The Israeli newspaper Ma’ariv (Hebrew) has a splashing headline today warning that Israeli banks are preparing for a “political-economic tsunami” due to the possibility of an impending European boycott. Unsurprisingly, the banks – Israel’s largest – have been holding meetings amongst themselves to prepare for this tsunami, albeit “quietly and under the radar”.
According to Ma’ariv there is “increasing evidence in recent weeks” that the European Union is considering recommendations published in a policy paper last month by the European Council on Foreign Relations (ECFR). Heavily reported at the time (our coverage here), ECFR’s policy paper warned that transactions between European states and Israeli financial institutions are obligated to adhere to EU policies based on international law when providing loans and financing to Israeli businesses, institutions and individuals in transaction with the illegal Israeli settlements enterprise.
An unnamed senior banking official told Ma’ariv, “Beneath the surface this is a mega-event” and if this should happen the economic implications on the banks will have a “massive” impact on the Israeli economy.
This is same tsunami we’ve been hearing about for years now. The timing of the article is somewhat intriguing given there was no information provided indicating what this “increasing evidence” is. But there was this rather curious tickler (google translate):
Further deterioration in relations between Israel and the United States downplays the chances that the Americans will try to curb this European action. Maybe the opposite is true. According to various diplomatic sources, the Americans have actually released the reins on Europe and are encouraging Europe to intensify its operations against the continuation of Israel’s settlement policy in the territories.
Do tell. One wonders if an increase in pressure might be in relation to Israeli influence over looming U.S. congressional legislation seeking to tank the P5+1 deal with Iran over their nuclear program.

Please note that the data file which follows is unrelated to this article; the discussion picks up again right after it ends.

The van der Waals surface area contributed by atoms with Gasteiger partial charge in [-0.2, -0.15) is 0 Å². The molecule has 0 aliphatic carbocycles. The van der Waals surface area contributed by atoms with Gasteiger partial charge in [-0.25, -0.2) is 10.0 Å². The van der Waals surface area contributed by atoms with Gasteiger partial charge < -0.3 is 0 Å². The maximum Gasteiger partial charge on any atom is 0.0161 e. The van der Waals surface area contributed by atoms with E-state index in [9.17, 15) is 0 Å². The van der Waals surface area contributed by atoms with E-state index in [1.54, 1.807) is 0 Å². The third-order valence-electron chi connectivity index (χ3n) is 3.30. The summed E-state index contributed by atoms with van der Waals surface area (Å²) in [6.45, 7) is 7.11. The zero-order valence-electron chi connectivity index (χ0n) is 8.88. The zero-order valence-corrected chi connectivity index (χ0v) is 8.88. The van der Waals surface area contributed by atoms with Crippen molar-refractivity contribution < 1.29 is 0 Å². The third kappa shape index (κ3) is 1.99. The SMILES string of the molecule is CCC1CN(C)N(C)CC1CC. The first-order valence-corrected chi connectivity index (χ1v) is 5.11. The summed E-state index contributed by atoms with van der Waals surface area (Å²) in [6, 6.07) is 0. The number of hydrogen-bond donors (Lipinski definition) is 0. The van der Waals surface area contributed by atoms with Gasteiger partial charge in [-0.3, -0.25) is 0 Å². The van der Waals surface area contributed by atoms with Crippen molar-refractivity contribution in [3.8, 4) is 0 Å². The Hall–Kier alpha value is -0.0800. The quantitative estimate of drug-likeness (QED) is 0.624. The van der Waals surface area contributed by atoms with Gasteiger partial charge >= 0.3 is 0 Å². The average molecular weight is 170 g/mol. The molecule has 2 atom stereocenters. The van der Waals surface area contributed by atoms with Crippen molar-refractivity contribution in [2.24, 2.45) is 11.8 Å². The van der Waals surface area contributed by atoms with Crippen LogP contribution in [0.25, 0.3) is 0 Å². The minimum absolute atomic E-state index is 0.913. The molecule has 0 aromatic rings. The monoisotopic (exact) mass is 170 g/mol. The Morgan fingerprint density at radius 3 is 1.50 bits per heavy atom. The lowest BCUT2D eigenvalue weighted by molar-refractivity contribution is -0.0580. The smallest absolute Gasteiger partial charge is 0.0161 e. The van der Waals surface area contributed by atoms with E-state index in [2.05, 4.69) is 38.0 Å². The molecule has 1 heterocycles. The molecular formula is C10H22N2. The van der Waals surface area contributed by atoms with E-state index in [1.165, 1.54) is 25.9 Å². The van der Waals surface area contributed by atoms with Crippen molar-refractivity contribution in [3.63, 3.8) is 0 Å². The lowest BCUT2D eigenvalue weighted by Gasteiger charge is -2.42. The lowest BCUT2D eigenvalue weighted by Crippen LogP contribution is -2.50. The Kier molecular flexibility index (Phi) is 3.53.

Quoting officials in the Israeli banking system, this is a national issue; there are no banks in Israel not involved in the settlements and there’s “no trick that can solve this affair”:
“Credit marking” means that each Israeli bank which provides mortgage for the purchasing of an Apartment in Maale Adumim, Ariel, certain Places in Modi’in etc. enters the blacklist. The Europeans include also Jerusalem, Ariel, Golan heights, road 443 and parts of road 1 under the term “conquered territory”. There is not a bank in Israel that is not involved in activities in these areas. Every credit given to a business, every mortgage, can mean the bank risks a European boycott. “It has an enormous implication”, a senior in the banking system says, “the meaning of this is a siege upon the Israeli economy, a kind of SHUT DOWN. In such a situation we will have to organise and refer to the PM. Solutions for such an issue can only come in the national arena. It’s already far more than a just a financial issue per se.
The assessment is, that soon the banking system will exit the bunker and attempt to form an organised policy vis-a-vis the government. In such a situation, it is expected that heads of the banks will meet with the Finance Minister and PM and discuss a “credit and financial safety net for the banks against the new danger”. It is doubtful whether the government is able to produce such a safety net.
“We must admit that this is a national issue, we too are aware that there is no trick that can solve this affair”, they say in the banking system, “but this does not lessen our concern. We are speaking about a mega-event which we must prepare towards and digest. This is what we are currently trying to do”.
Tick tock. Tick tock.
Thanks to Ofer Neiman
English translation of Ma’ariv’s article, provided by Jonathan Ofir